3 Include national and international organisations in the formulation of assessment methods and standards whose mission goes beyond the economic aspect of public education and which are concerned with the health, human development, wellbeing and happiness of students and teachers. This would include the above mentioned United Nations organisations, as well as teacher, parent, and administrator associations, to name a few.
4 Publish the direct and indirect costs of administering Pisa so that taxpayers in member countries can gauge alternative uses of the millions of dollars spent on these tests and determine if they want to continue their participation in it.
5 Welcome oversight by independent international monitoring teams which can observe the administration of Pisa from the conception to the execution, so that questions about test format and statistical and scoring procedures can be weighed fairly against charges of bias or unfair comparisons.
6 Provide detailed accounts regarding the role of private, for-profit companies in the preparation, execution, and follow-up to the tri-annual Pisa assessments to avoid the appearance or reality of conflicts of interest.
7 Slow down the testing juggernaut. To gain time to discuss the issues mentioned here at local, national, and international levels, consider skipping the next Pisa cycle. This would give time to incorporate the collective learning that will result from the suggested deliberations in a new and improved assessment model.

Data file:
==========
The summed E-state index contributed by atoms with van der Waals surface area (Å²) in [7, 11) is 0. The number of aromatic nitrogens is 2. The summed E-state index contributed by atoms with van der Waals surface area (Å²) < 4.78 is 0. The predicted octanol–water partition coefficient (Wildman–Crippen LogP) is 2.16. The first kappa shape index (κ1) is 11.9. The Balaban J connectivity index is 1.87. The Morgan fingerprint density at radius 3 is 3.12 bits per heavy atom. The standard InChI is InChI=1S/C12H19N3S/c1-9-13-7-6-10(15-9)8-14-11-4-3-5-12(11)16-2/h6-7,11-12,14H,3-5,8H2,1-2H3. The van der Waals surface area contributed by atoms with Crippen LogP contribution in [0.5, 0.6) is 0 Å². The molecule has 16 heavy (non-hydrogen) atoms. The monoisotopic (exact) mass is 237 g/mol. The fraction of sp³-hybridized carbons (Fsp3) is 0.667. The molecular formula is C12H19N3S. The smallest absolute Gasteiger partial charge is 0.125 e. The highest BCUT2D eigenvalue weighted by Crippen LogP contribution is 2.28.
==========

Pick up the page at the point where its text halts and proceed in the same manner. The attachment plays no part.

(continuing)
We assume that OECD’s Pisa experts are motivated by a sincere desire to improve education. But we fail to understand how your organisation has become the global arbiter of the means and ends of education around the world. OECD’s narrow focus on standardised testing risks turning learning into drudgery and killing the joy of learning. As Pisa has led many governments into an international competition for higher test scores, OECD has assumed the power to shape education policy around the world, with no debate about the necessity or limitations of OECD’s goals. We are deeply concerned that measuring a great diversity of educational traditions and cultures using a single, narrow, biased yardstick could, in the end, do irreparable harm to our schools and our students.